House extension   UK
 Home extension guide - how to build a house extension and refurbish your home


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Watch out for covenants within your house deeds.

If you add a home extension that needed approval from a person or company mentioned on your house deeds as a covenant and you failed to obtain written approval or acceptance, then you may find it impossible to sell your property on to new owners in the future.

Many properties have conditions as covenants as to what you can install on the site.  These are usually installed by the original land owner or the developer and are meant to be reasonable restrictions to prevent you doing something undesirable to your property that may put off buyers of neighbouring properties for example.  Sometimes previous intermediate owners can add additional restrictive covenants into a properties deeds.  Examples could be additional access rights for a neighbouring property or perhaps a neighbour has connected a drain from an extension that needs to be maintained.

Many homeowners extending their homes never even check the deeds usually because the main deeds are not easily to hand by being with the bank or building society. Some solicitors may have taken copies within their files.  It really does pay to check the house deeds BEFORE extending your home. 

The restrictions of a covenant can be in the form of activities on the site.  A common one is to prevent the keeping of chickens or other livestock that was common place between the wars.  In the post war building boom this was now seen as an undesirable past time that could affect house sales on a housing estate.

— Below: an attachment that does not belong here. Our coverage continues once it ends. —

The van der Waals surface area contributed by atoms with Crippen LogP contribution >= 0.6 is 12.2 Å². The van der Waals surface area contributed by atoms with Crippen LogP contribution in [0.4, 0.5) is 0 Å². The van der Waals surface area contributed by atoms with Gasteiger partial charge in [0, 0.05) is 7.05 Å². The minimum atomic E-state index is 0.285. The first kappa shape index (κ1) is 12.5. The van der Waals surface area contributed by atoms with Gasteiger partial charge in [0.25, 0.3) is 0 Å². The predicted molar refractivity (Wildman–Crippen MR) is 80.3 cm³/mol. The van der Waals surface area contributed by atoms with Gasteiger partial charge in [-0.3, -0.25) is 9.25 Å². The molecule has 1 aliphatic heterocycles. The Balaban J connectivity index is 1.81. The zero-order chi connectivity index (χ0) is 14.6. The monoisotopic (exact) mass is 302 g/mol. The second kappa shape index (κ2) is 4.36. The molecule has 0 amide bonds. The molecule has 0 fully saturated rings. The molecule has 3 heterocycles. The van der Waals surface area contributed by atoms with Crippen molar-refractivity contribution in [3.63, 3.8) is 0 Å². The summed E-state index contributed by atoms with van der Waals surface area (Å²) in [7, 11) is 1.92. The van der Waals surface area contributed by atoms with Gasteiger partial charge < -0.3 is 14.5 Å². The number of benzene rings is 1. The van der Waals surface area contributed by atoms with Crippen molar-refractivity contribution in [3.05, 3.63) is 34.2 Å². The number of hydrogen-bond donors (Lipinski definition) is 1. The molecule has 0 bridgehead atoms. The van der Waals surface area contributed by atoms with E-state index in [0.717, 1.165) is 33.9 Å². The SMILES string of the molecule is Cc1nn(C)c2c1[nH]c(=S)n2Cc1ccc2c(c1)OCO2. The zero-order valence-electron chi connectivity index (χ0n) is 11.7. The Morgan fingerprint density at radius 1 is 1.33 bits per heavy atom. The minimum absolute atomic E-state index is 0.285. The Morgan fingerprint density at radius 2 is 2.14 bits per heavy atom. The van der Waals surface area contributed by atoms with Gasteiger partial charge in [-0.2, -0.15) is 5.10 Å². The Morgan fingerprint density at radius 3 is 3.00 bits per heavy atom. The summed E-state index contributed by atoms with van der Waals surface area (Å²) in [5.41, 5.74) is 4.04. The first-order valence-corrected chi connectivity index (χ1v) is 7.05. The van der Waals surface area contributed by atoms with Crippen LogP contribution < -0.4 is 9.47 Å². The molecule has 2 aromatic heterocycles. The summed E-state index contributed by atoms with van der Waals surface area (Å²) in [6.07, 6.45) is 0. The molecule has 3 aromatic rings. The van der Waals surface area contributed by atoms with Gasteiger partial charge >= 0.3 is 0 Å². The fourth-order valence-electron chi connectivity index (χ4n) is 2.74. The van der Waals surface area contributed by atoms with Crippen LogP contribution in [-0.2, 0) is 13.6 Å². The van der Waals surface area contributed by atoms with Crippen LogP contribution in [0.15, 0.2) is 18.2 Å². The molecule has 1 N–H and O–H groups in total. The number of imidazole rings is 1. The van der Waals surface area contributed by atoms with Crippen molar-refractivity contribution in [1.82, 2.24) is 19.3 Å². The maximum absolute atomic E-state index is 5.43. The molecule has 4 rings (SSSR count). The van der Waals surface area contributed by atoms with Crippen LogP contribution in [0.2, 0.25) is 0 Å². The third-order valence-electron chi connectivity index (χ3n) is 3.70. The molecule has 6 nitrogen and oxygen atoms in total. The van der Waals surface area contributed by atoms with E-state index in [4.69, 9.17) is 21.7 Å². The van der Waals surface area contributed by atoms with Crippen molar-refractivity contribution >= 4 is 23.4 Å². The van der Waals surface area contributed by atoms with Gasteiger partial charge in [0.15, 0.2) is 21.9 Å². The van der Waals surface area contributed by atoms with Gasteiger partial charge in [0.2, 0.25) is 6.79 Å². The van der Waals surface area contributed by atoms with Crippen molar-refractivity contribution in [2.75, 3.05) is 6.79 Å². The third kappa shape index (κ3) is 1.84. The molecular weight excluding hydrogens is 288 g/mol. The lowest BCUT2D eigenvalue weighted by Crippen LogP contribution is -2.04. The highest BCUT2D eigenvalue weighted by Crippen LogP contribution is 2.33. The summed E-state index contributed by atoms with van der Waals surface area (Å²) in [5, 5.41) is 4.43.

Another more modern covenant is with regard to future development of a site.  If a previous home owner felt that their large garden or side area of land may have development potential in the future and didn't want to miss out on this opportunity during their lifetime then they would include for a new covenant within the house deeds.  This can, however, adversely affect a properties value & desirability.

When a restrictive covenant needs to be discharged or complied with , you will normally be required to apply to the person or their estate handling agent (usually chartered surveyors) in writing and pay their reasonable administrative costs.  Many homeowners see these costs as being punitive or unreasonable so it is not unusual to try and negotiate on their suggested fees.

I am told that the approval of a  restrictive covenant cannot be unreasonably withheld so often it really is just a matter of writing in requesting written approval & paying a fee.

Some home owners who have a restrictive covenant on their properties that require consent for the works proposed often hit a brick wall by being unable to locate the previous controlling person usually due to the age of the restriction and the people having passed on without a future estate. 

Provided the homeowner can prove that they made every reasonable attempt to comply with the covenant approval, then it is normally acceptable to carry on with the works without receiving formal written approval but you are advised to seek legal advice from a solicitor first.

Sometimes you will need to purchase an indemnity insurance to cover any adverse eventualities just in case.  This is often required simply to appease future purchasers or their lenders.

Therefore you need to check your house deeds that there are no relevant covenants that need to be discharged or complied with that would prevent or restrict you from building your home extension.


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